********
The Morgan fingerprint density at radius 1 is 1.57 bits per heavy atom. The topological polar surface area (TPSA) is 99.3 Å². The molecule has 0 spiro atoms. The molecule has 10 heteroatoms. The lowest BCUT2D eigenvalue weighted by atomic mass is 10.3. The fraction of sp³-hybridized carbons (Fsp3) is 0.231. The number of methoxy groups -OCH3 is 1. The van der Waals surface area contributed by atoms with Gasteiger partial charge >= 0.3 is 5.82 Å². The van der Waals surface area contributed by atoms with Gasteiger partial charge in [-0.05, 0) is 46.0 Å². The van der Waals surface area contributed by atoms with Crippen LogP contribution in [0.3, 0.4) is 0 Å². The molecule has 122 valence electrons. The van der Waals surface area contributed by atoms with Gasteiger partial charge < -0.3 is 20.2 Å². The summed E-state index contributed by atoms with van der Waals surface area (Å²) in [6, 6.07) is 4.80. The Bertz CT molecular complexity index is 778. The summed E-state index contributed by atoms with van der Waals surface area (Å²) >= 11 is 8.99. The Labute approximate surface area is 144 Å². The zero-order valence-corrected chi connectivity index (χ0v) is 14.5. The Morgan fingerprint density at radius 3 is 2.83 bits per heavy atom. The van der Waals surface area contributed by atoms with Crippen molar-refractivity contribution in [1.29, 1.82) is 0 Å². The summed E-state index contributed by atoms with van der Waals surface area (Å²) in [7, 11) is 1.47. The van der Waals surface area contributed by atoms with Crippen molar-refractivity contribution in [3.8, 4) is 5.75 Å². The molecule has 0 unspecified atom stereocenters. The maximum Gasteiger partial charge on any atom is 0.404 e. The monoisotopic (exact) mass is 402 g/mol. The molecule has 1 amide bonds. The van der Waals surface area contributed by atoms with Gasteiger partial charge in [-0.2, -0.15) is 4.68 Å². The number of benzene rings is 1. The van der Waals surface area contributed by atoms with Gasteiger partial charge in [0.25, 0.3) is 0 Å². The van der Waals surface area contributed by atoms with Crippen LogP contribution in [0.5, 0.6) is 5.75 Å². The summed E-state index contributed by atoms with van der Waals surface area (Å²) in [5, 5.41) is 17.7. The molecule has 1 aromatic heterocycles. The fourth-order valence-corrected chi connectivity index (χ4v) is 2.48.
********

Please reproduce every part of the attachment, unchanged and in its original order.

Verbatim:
The Morgan fingerprint density at radius 1 is 1.57 bits per heavy atom. The topological polar surface area (TPSA) is 99.3 Å². The molecule has 0 spiro atoms. The molecule has 10 heteroatoms. The lowest BCUT2D eigenvalue weighted by atomic mass is 10.3. The fraction of sp³-hybridized carbons (Fsp3) is 0.231. The number of methoxy groups -OCH3 is 1. The van der Waals surface area contributed by atoms with Gasteiger partial charge >= 0.3 is 5.82 Å². The van der Waals surface area contributed by atoms with Gasteiger partial charge in [-0.05, 0) is 46.0 Å². The van der Waals surface area contributed by atoms with Crippen LogP contribution in [0.3, 0.4) is 0 Å². The molecule has 122 valence electrons. The van der Waals surface area contributed by atoms with Gasteiger partial charge < -0.3 is 20.2 Å². The summed E-state index contributed by atoms with van der Waals surface area (Å²) in [6, 6.07) is 4.80. The Bertz CT molecular complexity index is 778. The summed E-state index contributed by atoms with van der Waals surface area (Å²) >= 11 is 8.99. The Labute approximate surface area is 144 Å². The zero-order valence-corrected chi connectivity index (χ0v) is 14.5. The Morgan fingerprint density at radius 3 is 2.83 bits per heavy atom. The van der Waals surface area contributed by atoms with Crippen molar-refractivity contribution in [1.29, 1.82) is 0 Å². The summed E-state index contributed by atoms with van der Waals surface area (Å²) in [7, 11) is 1.47. The van der Waals surface area contributed by atoms with Crippen molar-refractivity contribution in [3.8, 4) is 5.75 Å². The molecule has 0 unspecified atom stereocenters. The maximum Gasteiger partial charge on any atom is 0.404 e. The monoisotopic (exact) mass is 402 g/mol. The molecule has 1 amide bonds. The van der Waals surface area contributed by atoms with Gasteiger partial charge in [-0.2, -0.15) is 4.68 Å². The number of benzene rings is 1. The van der Waals surface area contributed by atoms with Gasteiger partial charge in [0.25, 0.3) is 0 Å². The van der Waals surface area contributed by atoms with Crippen LogP contribution in [0.5, 0.6) is 5.75 Å². The summed E-state index contributed by atoms with van der Waals surface area (Å²) in [5, 5.41) is 17.7. The molecule has 1 aromatic heterocycles. The fourth-order valence-corrected chi connectivity index (χ4v) is 2.48.